Updated: May 25, 2021
In March I planted two small lavender plants in my garden as part of a test plot to determine if I want to plant more. These two are of the same variety, both came in three-inch pots, and were planted in the same soil at the same time. As part of my experiment with lavender, I am trying different methods of care for these two plants. For Plant #1, I am doing no pruning for the first year. I’m simply letting it flower and grow however it wants to. In fact, it is already blooming! For Plant #2, I am clipping off any stems that would otherwise grow flowers. The idea here is that by removing those stems, the plant refocuses its resources on root growth rather than flower growth. In theory, this will mean that next year Plant #2 will actually produce more flowers than Plant #1 because it has spent its first year growing a deeper, stronger root system.
If you look at my two lavender plants today, you might say that the one with flowers is more mature than the one without. But really, they are the same age and both growing—one is simply growing below the surface of the soil and the other’s growth is more visible. In the long run, it is the one that is focusing on root growth that will likely be a more resilient and productive plant.
I think that spiritual development looks something like a plant’s roots pushing through dense, dark soil in search of a water source that will sustain the plant. For a while, we all depend on frequent watering from above. As our roots grow stronger though, we can come to rely on a deeper source of spiritual nourishment.
How do roots grow stronger, though? How do they move deeper? Simply put, roots grow wherever water is available. On our almond farm, when we plant a new field of young trees, we have to keep our drip lines right at the base of each tree because that’s where the tree’s roots are. After a year, however, we move the drip lines farther away from the base of the tree to encourage the roots to spread out and grow deeper. They are drawn to the moisture.
The author of Hebrews talks about maturity using the metaphors of eating solid food rather than milk (5:12-14) and moving past the “elementary teachings about Christ” to something more (6:1-3). An adult cannot live on milk alone. A student will not learn if they only keep repeating elementary school. And a plant will not last if its roots remain near the surface.
Our society offers us lots of surface-level sips of water. Every time we look at a screen we are offered some new product that will make us happy. We are given self-help books to make us better people. We are fed likes, comments, and shares to sustain us. We are showered with tribalistic ideologies to see which one we’ll grow toward. Like a houseplant whose roots have become bound within a pot, our growth is stunted if we only rely on the surface level water that our society pours over us.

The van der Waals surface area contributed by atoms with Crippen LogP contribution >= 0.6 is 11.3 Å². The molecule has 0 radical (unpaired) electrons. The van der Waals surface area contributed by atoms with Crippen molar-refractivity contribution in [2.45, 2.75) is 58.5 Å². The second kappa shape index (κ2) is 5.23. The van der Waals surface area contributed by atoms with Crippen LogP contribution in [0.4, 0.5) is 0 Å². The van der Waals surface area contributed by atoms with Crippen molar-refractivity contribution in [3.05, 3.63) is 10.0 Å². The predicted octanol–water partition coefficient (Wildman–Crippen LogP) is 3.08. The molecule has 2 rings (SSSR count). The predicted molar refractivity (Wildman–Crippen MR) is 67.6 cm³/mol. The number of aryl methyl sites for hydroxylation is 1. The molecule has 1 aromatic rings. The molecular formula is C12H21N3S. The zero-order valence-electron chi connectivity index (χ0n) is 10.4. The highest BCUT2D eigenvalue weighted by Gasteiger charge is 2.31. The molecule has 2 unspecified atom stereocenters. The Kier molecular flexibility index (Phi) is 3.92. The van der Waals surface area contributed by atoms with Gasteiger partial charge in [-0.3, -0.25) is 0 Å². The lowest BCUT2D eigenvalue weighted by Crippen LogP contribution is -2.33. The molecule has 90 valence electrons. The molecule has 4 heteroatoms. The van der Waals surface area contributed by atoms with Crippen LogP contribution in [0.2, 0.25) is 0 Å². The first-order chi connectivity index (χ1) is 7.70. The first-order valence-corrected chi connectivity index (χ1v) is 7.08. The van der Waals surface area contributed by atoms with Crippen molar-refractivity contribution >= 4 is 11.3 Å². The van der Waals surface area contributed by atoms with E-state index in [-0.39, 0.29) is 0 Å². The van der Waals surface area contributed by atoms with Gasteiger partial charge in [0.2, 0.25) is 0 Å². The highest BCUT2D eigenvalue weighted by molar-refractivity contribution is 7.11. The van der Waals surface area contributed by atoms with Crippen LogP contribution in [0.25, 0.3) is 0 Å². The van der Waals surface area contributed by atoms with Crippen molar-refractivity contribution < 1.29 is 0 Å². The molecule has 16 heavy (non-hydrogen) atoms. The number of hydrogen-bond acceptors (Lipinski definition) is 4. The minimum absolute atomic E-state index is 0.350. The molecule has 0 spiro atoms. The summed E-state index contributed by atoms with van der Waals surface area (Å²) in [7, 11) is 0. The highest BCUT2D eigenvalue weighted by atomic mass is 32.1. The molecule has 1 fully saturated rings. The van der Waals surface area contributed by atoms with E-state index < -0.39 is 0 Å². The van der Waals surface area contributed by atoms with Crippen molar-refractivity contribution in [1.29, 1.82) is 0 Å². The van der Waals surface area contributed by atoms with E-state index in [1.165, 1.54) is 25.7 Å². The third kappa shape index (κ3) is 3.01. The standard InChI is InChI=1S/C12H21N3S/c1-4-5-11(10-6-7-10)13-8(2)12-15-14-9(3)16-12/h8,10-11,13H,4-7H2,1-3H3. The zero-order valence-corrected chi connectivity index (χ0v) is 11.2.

Jesus calls us toward something deeper. He takes those bound roots of ours, breaks them up, and replants us in the garden. In the garden, the soil is rich and water abounds. Our roots grow deep to the water of life that lie below. And those roots anchor us in Christ.
Saint Teresa of Avila, a sixteenth century Spanish nun, talks about two large water basins in our souls. One of them is filled by our own efforts of transporting water and pouring it into the basin—we do this through meditation and through our thoughts of spiritual things. The other basin, though, exists at the very source of the water. At this basin, she writes, “the water comes direct from its source, which is God, and, when it is His Majesty’s will and He is pleased to grant us some supernatural favour, its coming is accompanied by the greatest peace and quietness and sweetness within ourselves.” Both of these basins are good and bring fulfillment. The difference, she says, is that one begins with ourselves and ends with God, while the other begins with God and flows over into ourselves.
God is a deep, everlasting spring of life. Maturity comes as we allow our roots to grow deeper—away from the surface level water of the world and toward the ancient well of water that gives life to all creation. That journey is not easy or quick, though. We may experience periods of thirst when we do not feel satisfied and it is easier to sip on the water society offers. Many Christians experience spiritual events in very real ways—visions, miracles, wisdom concerning spiritual things—but at some point those events might happen less often or not at all. We may go through dry seasons. Some people will think there is something wrong with themselves and strive even harder. Others will think there is something wrong with their faith and walk away altogether. But perhaps that is a time of growth—your roots are stretching further, searching for the ever-flowing spring of water.
If you feel you are in the dark when it comes to your spiritual life, know that it is in the dark that seeds germinate, roots grow, and life-giving water is found. It is what happens in the dark, that enables the growth, beauty, and fruitfulness that occurs in the light.